The Smiths, ‘Heaven Knows I’m Miserable Now’

“These are desperate times,” said Morrissey in an interview. “But I don’t think we should join in with the desperation. We should conquer it.” That’s what he does on The Smiths’s fourth single, the title of which is a take on Sandie Shaw’s ‘I Wonder if He’s Missing Me Now’.

“I was looking for a job, and then I found a job, and heaven knows I’m miserable now / I was happy in the haze of a drunken hour but heaven knows I’m miserable now”: neither work nor leisure will please our narrator. Nor romance (“What she asked of me at the end of the day / Caligula would have blushed”).

What’s left is singing about being miserable, dreaming up variations on being miserable, affirming gloomery itself as a paradoxically joyful way of being. Morrissey takes refuge in the comedy of misery, thereby transmuting it, revaluating its value.

And on Top of the Pops in an outsize pink Evans blouse, a crystal necklace round his neck and a great bush of gladioli in his back pocket: Morrissey performs this misery, enjoying it, sharing it, offering himself up as a figure of ridicule or embarrassment (‘Heaven Knows’ was pathetically easy to parody by Smiths sceptics.)

On the Top of the Pops stage, mic-less, thin and swirling Morrissey is both playful and arch and sincere, non-miserable and miserable. This is how The Smiths sang back at that 80s aspirational culture with which so many of us felt at odds, showing how voluntary joblessness, voluntary invalidism, voluntary celibacy could be a way of living.

Nico, ‘Ari’s Song’ (alternative version)

How did Nico, rock nobility, doom-chanteuse, Goth-before-Goth, survivor of a childhood in Nazi Germany, genius muse of Bob Dylan, Jim Morrison, Iggy Pop, Lou Reed, Frederico Fellini, Andy Warhol, and others, end up in Manchester of all places? Nico lived in Prestwich Park for seven years, not far from Mark E. Smith, admiring the Victorian architecture, playing pool in local pubs, godmothering local bands. Linder Sterling was a neighbour for a while, receiving sage performance advice: “When you sing a high note, you should imagine it falling to the floor and all low notes rising up”. Morrissey was “enormously comforted by her isolation and depression,” naming Desertshore as his favourite album of all time.

But it’s the beauty and tenderness of ‘Ari’s Song’ from The Marble Index that I want to remember here, one of several songs Nico wrote about motherhood. This is a demo version, too, just Nico and her hypnotic harmonium, without John Cale’s musical additions. How tender she sounds, promising her son ‘”light and joy”. “Sail away, sail away my little boy …” Nico, left us too early. RIP ‘Ari’ AKA Christian Aaron Boulogne, who died last year.

Ludus, ‘I Can’t Swim, I Have Nightmares’

Ludus, the post punk band led by Linder Sterling and Ian Devine, seemed to pursue every possible music at once: punk spikiness; feminist performance art confrontation; pacific jazz, bebop, free jazz, no wave, a little funk. Then there were the vocals, with scat, screams, laughter, groans, glossolalia… Sterling’s voice was comparable to that of Meredith Monk, of Annette Peacock, of Yoko Ono – but only as insofar as it, like theirs, was incomparable: one of a kind.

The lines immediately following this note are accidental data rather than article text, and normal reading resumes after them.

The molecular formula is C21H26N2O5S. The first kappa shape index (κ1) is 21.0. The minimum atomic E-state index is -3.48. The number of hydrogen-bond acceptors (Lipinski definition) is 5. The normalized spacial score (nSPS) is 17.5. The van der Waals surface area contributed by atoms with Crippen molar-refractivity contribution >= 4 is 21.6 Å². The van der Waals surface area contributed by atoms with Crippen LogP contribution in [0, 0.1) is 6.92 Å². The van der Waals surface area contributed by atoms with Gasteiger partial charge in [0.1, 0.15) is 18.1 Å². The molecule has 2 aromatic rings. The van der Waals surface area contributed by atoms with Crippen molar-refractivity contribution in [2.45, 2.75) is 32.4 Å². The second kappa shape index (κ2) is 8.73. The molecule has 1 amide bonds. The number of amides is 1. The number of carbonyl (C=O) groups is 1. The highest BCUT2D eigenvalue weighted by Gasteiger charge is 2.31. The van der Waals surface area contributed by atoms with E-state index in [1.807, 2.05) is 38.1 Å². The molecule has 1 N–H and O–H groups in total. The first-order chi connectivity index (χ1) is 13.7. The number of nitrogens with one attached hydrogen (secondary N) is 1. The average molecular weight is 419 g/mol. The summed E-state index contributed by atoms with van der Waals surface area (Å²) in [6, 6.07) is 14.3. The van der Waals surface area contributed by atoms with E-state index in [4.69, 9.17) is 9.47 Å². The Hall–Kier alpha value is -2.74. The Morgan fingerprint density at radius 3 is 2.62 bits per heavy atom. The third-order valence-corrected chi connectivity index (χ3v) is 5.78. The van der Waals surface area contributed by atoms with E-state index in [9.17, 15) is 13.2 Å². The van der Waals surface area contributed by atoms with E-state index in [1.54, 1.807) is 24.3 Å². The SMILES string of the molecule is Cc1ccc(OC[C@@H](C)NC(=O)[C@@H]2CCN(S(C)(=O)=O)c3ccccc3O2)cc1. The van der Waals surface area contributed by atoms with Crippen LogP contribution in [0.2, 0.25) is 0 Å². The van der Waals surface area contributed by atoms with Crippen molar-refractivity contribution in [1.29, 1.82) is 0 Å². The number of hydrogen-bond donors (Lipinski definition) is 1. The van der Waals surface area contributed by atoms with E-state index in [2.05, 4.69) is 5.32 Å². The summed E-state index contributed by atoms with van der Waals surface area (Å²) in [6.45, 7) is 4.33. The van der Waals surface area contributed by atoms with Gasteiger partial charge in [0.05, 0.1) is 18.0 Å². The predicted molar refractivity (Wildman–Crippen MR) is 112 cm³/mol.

Pete Shelley, ‘Homosapien’

Shelley gone electropop!? Ping pong drum machines!? Chintzy keyboards!? A twelve-string acoustic instead of the old buzzsaw!? What had happened!? Supposed to be a demo for a Buzzcocks’ album, producer Martin Rushent persuaded Shelley it was good enough to release as it was; Shelley agreed and dissolved his band. Delicious wordplay: “I’m the shy boy / You’re the coy boy” The lines “homo superior, in my interior” was deemed by the BBC to be a reference to homosexual sex and was banned. A pity, because it had everything it took to be an 80s queer anthem.

New Order, ‘Your Silent Face’

Synthesiser wash. Serene grandeur. Pure melodicism, full of elegiac warmth. Very Kraftwerk (‘Europe Endless’.) Bernard Sumner, whose melodica features prominently in the song, had come into his own as lyricist and singer. Who else would follow four stately Curtis-like verses with “You caught me at a bad time / So why don’t you piss off”? Mischief, bathos, a deliberate Mancunian undermining of the music’s majesty: a genius move for a band that had leapt free from Ian Curtis’s abyss.

The Passage, ‘Fear’

The Passage’s debut, Pindrop, with its layered keyboard loops, its brooding claustrophobia, is an electropunk soundworld unto itself. Stormy, swirling atmospheres, textures, noises; vocals processed, distant, wandering in and out of the mix; edgy lyrics, not always easy to discern, concern fear, power, love. And it’s all there in ‘Fear’, the opening song: mystery, drama, extremity …

The Happy Mondays, ‘Kinky Afro’

It was an attempt to sound like Hot Chocolate, according to the late Paul Ryder. Of course, it sounds only like the Mondays, with Sean Ryder’s ribald, drawled lyrics made up pretty much on the spot, and the band’s take on dance music and DJ culture: loose-limbed, scrappy, loutish funk, with a chorus line pinched from LaBelle’s ‘Lady Marmalade’. The neon cover of Pills ‘n’ Thrills and Bellyaches, of which is this is the opener, says it all: break with Mancunian gloomery! Leave Factory Records’s solemnity behind! Time to dance … The sound of the lumpen revolution

My Weil by Lars Iyer is published by Melville House